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Ok, Im new to SAS and have been working on a fixed formatted output .txt file. Each Variable needs to be starting at a particular column and be a fixed length and format. I have been using a PUT statement to accomplish this. So far so good.

Where I run into an issue is when I open the output.txt in notepad, the first line follows the rules defined in the put statement until it is time to move down to the next line. data continues to write on the first record opposed to creating a new record at the end of the put statement.

This only occurs when I open the file in a windows environment (notepad). When I view it in UNIX editor everything is the way I need it.

    data _null_;
    set work.get_driver_data;
    file ".......................dw2092340/driverdata.txt" LRECL = 269;
    DV_Term1 = compress(put (DV_Term, mmddyyn8.),'.');

   put @001 SCAC $4. 
   @005 DV_REF $10. 
   @15 DSP_OFFICE $13. 
   @28 UP_RMP $5.
   @33 DV_HIRE mmddyyn8. 
   @41 DV_TERM1 $8. @49 FIRSTNAME $20. 
   @69 MID $10. @79 LASTNAME $20.
   @99 LICENSE $20. 
   @119 LIC_STATE $2. 
   @121 LIC_CNTRY $3.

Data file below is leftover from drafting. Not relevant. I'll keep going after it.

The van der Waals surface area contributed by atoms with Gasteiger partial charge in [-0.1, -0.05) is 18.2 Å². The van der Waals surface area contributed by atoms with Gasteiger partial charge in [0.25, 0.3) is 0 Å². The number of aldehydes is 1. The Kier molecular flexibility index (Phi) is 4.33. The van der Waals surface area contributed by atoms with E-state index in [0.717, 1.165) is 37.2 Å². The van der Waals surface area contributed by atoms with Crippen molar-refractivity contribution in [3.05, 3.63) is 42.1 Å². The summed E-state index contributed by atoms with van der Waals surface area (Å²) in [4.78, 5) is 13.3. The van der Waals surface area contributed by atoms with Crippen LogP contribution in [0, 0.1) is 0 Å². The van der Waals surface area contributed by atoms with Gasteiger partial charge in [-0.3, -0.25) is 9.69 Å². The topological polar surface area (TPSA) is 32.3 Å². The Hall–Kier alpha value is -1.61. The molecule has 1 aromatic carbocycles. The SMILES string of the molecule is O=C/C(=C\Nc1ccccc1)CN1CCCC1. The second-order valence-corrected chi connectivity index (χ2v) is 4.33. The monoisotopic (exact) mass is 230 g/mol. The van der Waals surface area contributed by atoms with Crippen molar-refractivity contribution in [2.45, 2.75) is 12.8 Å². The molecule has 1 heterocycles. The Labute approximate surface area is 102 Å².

@124 LIC_EXPIRE mmddyyn8.
   @132 LIC_CDL $1.
   @257 BNSF_PIN $10.;

any help is appreciated

share|improve this question
In addition to RawFocus's answer, this depends on how you transfer the file from Unix to Windows. If you transfer it via FTP, and do so in Text format, usually the FTP program will convert it for you. If you're writing to a network drive or similar, then it won't. – Joe Jun 6 '14 at 14:24

What is your goal? It sounds to me like you are creating a text file with UNIX style line endings.

If you want this to open in Notepad, you need to give it windows style line endings. Try this on the end of your file statement:


This stands for "Carriage Return Line Feed". Alternative values include:

LF (Line Feed) - use TERMSTR=LF to write files suitable for unix systems.

CR (Carriage Return) - use TERMSTR=CR for mac systems (not a common use case).

If you are only trying to look at your results, perhaps you should consider using a fully featured text editor - there are many free ones available that will open files in all of these formats. I use Notepad++ but there are many others.

Also, check out the documentation for the filename statement under unix and windows.

share|improve this answer
Good answer. You might want to explain the difference in line terminations in a little more detail, since odds are the user may not be familiar with what this does. – Joe Jun 6 '14 at 14:15
a good suggestion.. In our (cross platform) systems, we always use unix line endings. These can be easily read by windows, whereas the other way round (windows format in unix) is not so reliable. – RawFocus Jun 6 '14 at 19:40

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